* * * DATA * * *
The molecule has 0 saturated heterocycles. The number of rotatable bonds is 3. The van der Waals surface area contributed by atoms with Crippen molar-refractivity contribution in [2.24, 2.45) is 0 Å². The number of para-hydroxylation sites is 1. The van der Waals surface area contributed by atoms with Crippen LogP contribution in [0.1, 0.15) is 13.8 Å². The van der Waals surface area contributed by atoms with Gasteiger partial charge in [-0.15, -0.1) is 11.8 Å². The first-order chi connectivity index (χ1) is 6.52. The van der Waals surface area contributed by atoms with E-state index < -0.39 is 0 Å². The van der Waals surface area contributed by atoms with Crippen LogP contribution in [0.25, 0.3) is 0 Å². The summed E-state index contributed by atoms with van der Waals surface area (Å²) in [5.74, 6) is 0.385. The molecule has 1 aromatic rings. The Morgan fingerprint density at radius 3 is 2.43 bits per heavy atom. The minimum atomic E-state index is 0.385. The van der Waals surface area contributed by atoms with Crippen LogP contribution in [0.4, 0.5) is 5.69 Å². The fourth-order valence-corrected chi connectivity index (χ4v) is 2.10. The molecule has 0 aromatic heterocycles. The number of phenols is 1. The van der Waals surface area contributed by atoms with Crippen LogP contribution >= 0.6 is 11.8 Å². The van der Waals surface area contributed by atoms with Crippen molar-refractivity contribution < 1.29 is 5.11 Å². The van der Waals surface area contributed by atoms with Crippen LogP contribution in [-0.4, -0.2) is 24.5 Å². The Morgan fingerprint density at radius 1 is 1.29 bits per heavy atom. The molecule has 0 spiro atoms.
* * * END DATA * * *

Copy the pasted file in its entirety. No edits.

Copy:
The molecule has 0 saturated heterocycles. The number of rotatable bonds is 3. The van der Waals surface area contributed by atoms with Crippen molar-refractivity contribution in [2.24, 2.45) is 0 Å². The number of para-hydroxylation sites is 1. The van der Waals surface area contributed by atoms with Crippen LogP contribution in [0.1, 0.15) is 13.8 Å². The van der Waals surface area contributed by atoms with Gasteiger partial charge in [-0.15, -0.1) is 11.8 Å². The first-order chi connectivity index (χ1) is 6.52. The van der Waals surface area contributed by atoms with E-state index < -0.39 is 0 Å². The van der Waals surface area contributed by atoms with Crippen LogP contribution in [0.25, 0.3) is 0 Å². The summed E-state index contributed by atoms with van der Waals surface area (Å²) in [5.74, 6) is 0.385. The molecule has 1 aromatic rings. The Morgan fingerprint density at radius 3 is 2.43 bits per heavy atom. The minimum atomic E-state index is 0.385. The van der Waals surface area contributed by atoms with Crippen LogP contribution in [0.4, 0.5) is 5.69 Å². The fourth-order valence-corrected chi connectivity index (χ4v) is 2.10. The molecule has 0 aromatic heterocycles. The number of phenols is 1. The van der Waals surface area contributed by atoms with Crippen LogP contribution >= 0.6 is 11.8 Å². The van der Waals surface area contributed by atoms with Crippen molar-refractivity contribution < 1.29 is 5.11 Å². The van der Waals surface area contributed by atoms with Crippen LogP contribution in [-0.4, -0.2) is 24.5 Å². The Morgan fingerprint density at radius 1 is 1.29 bits per heavy atom. The molecule has 0 spiro atoms.